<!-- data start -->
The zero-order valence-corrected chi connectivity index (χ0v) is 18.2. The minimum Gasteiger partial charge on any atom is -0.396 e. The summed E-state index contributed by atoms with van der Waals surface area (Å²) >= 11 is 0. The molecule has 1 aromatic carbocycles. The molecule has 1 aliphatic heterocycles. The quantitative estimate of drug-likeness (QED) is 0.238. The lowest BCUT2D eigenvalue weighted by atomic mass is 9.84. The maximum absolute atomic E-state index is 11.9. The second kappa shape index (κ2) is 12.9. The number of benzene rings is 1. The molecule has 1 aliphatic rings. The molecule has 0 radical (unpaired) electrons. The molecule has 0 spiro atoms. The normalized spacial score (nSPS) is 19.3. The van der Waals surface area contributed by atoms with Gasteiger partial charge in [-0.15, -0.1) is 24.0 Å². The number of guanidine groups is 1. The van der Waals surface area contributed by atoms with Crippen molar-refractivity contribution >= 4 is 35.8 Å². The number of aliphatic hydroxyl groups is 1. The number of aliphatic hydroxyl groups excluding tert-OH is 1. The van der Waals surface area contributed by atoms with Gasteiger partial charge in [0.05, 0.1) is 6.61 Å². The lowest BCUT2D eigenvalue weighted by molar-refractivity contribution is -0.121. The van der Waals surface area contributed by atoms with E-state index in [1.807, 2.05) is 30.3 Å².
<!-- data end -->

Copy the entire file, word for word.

The zero-order valence-corrected chi connectivity index (χ0v) is 18.2. The minimum Gasteiger partial charge on any atom is -0.396 e. The summed E-state index contributed by atoms with van der Waals surface area (Å²) >= 11 is 0. The molecule has 1 aromatic carbocycles. The molecule has 1 aliphatic heterocycles. The quantitative estimate of drug-likeness (QED) is 0.238. The lowest BCUT2D eigenvalue weighted by atomic mass is 9.84. The maximum absolute atomic E-state index is 11.9. The second kappa shape index (κ2) is 12.9. The number of benzene rings is 1. The molecule has 1 aliphatic rings. The molecule has 0 radical (unpaired) electrons. The molecule has 0 spiro atoms. The normalized spacial score (nSPS) is 19.3. The van der Waals surface area contributed by atoms with Gasteiger partial charge in [-0.15, -0.1) is 24.0 Å². The number of guanidine groups is 1. The van der Waals surface area contributed by atoms with Crippen molar-refractivity contribution >= 4 is 35.8 Å². The number of aliphatic hydroxyl groups is 1. The number of aliphatic hydroxyl groups excluding tert-OH is 1. The van der Waals surface area contributed by atoms with Gasteiger partial charge in [0.05, 0.1) is 6.61 Å². The lowest BCUT2D eigenvalue weighted by molar-refractivity contribution is -0.121. The van der Waals surface area contributed by atoms with E-state index in [1.807, 2.05) is 30.3 Å².